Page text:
• A61M39/00Tubes, tube connectors, tube couplings, valves, access sites or the like, specially adapted for medical use
    • A61M39/02Access sites
    • A61M39/0247Semi-permanent or permanent transcutaneous or percutaneous access sites to the inside of the body
    • A61M2039/0279Semi-permanent or permanent transcutaneous or percutaneous access sites to the inside of the body for introducing medical instruments into the body, e.g. endoscope, surgical tools
    • AHUMAN NECESSITIES
    • A61MEDICAL OR VETERINARY SCIENCE; HYGIENE
    • A61MDEVICES FOR INTRODUCING MEDIA INTO, OR ONTO, THE BODY; DEVICES FOR TRANSDUCING BODY MEDIA OR FOR TAKING MEDIA FROM THE BODY; DEVICES FOR PRODUCING OR ENDING SLEEP OR STUPOR
    • A61M39/00Tubes, tube connectors, tube couplings, valves, access sites or the like, specially adapted for medical use
    • A61M39/02Access sites
    • A61M39/0247Semi-permanent or permanent transcutaneous or percutaneous access sites to the inside of the body
    • A61M2039/0291Semi-permanent or permanent transcutaneous or percutaneous access sites to the inside of the body method or device for implanting it in the body

Abstract

The present invention comprises a deformable, implantable subcutaneous port for anchoring a transcutaneous treatment component. A port body portion having a normal area port footprint is adapted by means of a port orifice for receiving and anchoring the transcutaneous treatment component beneath the point of entry into the physiology of a patient and for routing the transcutaneous treatment component. The port body portion is produced from a deformable material and has structure and/or composition that provides deformability characteristics of the port such that collapsing, folding, stretching, elongating and/or twisting the port body portion into a modified port shape having a reduced-size port profile enables removal of the port body portion from the physiology of a patient through a relatively small transcutaneous opening.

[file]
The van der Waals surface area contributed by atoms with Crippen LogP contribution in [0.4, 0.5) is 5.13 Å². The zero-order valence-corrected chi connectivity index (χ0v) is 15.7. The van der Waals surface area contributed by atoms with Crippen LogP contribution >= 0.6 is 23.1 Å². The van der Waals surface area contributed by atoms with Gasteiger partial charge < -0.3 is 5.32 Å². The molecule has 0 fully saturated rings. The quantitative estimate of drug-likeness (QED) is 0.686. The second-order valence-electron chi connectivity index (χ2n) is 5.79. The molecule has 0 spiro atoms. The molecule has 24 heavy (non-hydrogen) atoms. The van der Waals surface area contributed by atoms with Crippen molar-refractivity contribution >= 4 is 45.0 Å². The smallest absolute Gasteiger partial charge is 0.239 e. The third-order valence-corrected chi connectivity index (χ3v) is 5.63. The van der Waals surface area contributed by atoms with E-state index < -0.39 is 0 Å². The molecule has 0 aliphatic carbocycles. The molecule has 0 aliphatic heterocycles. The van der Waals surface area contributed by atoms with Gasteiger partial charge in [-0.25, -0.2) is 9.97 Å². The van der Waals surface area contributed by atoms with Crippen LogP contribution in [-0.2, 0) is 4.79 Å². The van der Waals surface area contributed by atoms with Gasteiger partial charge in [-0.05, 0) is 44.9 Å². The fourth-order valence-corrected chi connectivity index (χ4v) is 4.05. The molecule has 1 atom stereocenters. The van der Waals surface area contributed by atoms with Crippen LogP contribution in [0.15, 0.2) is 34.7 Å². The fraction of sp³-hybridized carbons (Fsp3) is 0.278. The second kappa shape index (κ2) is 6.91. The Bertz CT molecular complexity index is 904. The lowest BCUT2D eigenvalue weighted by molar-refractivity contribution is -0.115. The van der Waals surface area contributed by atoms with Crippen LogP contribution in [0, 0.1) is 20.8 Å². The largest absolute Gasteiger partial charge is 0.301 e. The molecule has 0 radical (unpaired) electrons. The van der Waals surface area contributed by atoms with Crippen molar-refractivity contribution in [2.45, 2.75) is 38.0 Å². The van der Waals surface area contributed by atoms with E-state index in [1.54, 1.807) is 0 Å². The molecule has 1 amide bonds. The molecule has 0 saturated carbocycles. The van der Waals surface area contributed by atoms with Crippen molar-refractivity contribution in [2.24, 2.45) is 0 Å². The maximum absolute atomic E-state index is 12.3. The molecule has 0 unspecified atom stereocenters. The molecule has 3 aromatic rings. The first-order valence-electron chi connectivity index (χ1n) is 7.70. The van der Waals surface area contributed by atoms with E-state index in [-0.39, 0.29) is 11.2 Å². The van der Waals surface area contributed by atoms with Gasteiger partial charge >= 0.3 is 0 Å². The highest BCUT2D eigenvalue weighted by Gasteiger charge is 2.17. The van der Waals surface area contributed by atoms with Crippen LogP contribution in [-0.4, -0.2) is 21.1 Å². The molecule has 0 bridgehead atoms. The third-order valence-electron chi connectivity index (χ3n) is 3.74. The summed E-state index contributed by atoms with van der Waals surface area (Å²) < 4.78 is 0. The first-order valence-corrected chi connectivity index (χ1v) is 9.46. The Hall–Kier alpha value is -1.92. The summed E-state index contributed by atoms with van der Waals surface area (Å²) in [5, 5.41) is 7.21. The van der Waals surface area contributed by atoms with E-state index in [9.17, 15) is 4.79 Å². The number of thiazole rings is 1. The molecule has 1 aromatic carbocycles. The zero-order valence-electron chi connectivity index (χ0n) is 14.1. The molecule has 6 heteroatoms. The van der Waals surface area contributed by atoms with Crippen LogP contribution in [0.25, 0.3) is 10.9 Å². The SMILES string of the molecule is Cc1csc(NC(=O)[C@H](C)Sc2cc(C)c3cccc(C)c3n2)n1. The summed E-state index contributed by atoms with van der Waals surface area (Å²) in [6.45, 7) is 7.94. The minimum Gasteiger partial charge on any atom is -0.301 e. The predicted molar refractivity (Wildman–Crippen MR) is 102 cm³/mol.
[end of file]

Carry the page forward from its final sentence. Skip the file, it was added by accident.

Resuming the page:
Description

CROSS-REFERENCE TO RELATED APPLICATIONS

This application claims benefit of the filing dates of U.S. patent application Ser. No. 14/090,246, filed Nov. 26, 2013, now pending, which is a Division of U.S. patent application Ser. No. 12/412,464, filed Mar. 27, 2009, now U.S. Pat. No. 8,617,116. The complete contents of the preceding earlier applications are incorporated herein by reference.

BACKGROUND OF THE INVENTION

1. Field of the Invention

The present invention relates generally to the field of medical devices. In particular, the present invention relates to long term, implantable devices that permits access to inner physiology and that enable non-traumatic removal following treatment.

2. Summary of the Related Art